Carefree Black Girls

A Celebration of Black Women in Popular Culture

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Pub Date 19 Oct 2021 | Archive Date 02 Nov 2021
St. Martin's Press, St. Martin's Griffin


An empowering and celebratory portrait of Black women—from Josephine Baker to Aunt Viv to Cardi B.

"Powerful... Calling for Black women (in and out of the public eye) to be treated with empathy, Blay’s pivotal work will engage all readers, especially fans of Mikki Kendall’s Hood Feminism." —Kirkus (Starred)

In 2013, film and culture critic Zeba Blay was one of the first people to coin the viral term #carefreeblackgirls on Twitter. As she says, it was “a way to carve out a space of celebration and freedom for Black women online.”

In this collection of essays, Carefree Black Girls, Blay expands on this initial idea by delving into the work and lasting achievements of influential Black women in American culture--writers, artists, actresses, dancers, hip-hop stars--whose contributions often come in the face of bigotry, misogyny, and stereotypes. Blay celebrates the strength and fortitude of these Black women, while also examining the many stereotypes and rigid identities that have clung to them. In writing that is both luminous and sharp, expansive and intimate, Blay seeks a path forward to a culture and society in which Black women and their art are appreciated and celebrated.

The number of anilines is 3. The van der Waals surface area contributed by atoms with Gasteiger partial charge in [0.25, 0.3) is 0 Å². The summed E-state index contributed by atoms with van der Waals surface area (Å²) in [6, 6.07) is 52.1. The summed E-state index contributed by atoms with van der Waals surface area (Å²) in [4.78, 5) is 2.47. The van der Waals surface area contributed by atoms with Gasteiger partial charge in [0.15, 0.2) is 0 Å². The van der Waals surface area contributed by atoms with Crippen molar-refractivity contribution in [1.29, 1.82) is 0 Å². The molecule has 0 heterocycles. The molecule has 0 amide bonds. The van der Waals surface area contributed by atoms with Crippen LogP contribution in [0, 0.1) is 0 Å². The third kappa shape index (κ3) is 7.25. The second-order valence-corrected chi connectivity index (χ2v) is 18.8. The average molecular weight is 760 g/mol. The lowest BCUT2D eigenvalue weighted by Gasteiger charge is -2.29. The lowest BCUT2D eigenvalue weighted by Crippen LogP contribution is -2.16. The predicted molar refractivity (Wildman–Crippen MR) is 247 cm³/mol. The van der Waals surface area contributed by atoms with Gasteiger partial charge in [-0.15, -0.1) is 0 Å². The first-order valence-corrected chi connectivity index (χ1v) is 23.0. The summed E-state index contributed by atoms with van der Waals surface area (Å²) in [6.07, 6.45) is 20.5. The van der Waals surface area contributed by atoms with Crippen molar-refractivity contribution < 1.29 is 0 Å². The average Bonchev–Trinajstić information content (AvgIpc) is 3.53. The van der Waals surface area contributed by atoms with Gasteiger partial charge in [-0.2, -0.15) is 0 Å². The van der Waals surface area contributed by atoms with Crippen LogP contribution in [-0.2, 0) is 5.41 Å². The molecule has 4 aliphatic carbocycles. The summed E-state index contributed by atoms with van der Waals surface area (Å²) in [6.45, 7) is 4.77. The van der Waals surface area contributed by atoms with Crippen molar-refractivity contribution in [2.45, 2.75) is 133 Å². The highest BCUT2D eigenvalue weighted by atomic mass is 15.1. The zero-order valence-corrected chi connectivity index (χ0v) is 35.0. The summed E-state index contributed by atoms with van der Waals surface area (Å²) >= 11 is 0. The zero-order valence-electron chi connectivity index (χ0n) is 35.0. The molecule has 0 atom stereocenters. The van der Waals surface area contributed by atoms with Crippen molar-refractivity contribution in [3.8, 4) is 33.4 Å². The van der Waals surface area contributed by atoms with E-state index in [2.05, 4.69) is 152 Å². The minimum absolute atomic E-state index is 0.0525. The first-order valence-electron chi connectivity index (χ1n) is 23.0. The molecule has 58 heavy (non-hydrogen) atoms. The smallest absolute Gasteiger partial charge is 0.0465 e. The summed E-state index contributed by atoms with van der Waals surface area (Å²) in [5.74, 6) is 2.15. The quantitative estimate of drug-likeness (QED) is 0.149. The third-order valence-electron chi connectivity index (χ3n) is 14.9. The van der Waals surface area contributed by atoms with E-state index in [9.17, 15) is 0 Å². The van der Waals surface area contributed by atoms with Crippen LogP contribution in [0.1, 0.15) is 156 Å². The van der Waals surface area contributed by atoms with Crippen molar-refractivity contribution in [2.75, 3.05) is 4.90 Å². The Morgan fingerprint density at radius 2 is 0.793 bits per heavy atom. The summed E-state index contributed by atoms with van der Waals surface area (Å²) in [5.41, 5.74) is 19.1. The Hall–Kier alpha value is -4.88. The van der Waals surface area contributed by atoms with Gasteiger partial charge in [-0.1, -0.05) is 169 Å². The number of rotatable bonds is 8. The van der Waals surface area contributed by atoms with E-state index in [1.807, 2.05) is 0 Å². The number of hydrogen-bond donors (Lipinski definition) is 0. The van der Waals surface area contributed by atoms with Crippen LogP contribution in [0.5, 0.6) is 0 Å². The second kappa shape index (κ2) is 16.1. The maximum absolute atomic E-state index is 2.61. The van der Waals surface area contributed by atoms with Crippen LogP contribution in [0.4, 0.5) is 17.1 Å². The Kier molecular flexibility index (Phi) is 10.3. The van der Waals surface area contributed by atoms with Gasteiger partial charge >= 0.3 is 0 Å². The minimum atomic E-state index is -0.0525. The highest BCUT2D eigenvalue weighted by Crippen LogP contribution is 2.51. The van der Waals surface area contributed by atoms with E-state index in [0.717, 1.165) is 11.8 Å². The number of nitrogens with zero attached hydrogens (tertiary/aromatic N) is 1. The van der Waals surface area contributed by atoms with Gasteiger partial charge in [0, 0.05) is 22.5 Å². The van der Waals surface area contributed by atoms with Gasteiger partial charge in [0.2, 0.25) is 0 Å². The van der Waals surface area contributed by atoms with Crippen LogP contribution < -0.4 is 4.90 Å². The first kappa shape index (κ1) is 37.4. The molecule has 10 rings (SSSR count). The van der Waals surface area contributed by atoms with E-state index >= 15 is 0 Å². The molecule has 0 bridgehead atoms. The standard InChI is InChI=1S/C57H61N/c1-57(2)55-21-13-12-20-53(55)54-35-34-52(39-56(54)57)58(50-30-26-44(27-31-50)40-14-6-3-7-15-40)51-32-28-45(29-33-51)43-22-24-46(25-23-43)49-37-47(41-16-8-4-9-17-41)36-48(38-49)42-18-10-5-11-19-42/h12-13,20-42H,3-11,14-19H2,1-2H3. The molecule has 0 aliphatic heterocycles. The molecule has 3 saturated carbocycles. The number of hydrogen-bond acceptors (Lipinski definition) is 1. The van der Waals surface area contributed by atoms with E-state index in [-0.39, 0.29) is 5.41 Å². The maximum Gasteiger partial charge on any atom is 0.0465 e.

An empowering and celebratory portrait of Black women—from Josephine Baker to Aunt Viv to Cardi B.

"Powerful... Calling for Black women (in and out of the public eye) to be treated with empathy...

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Featured Reviews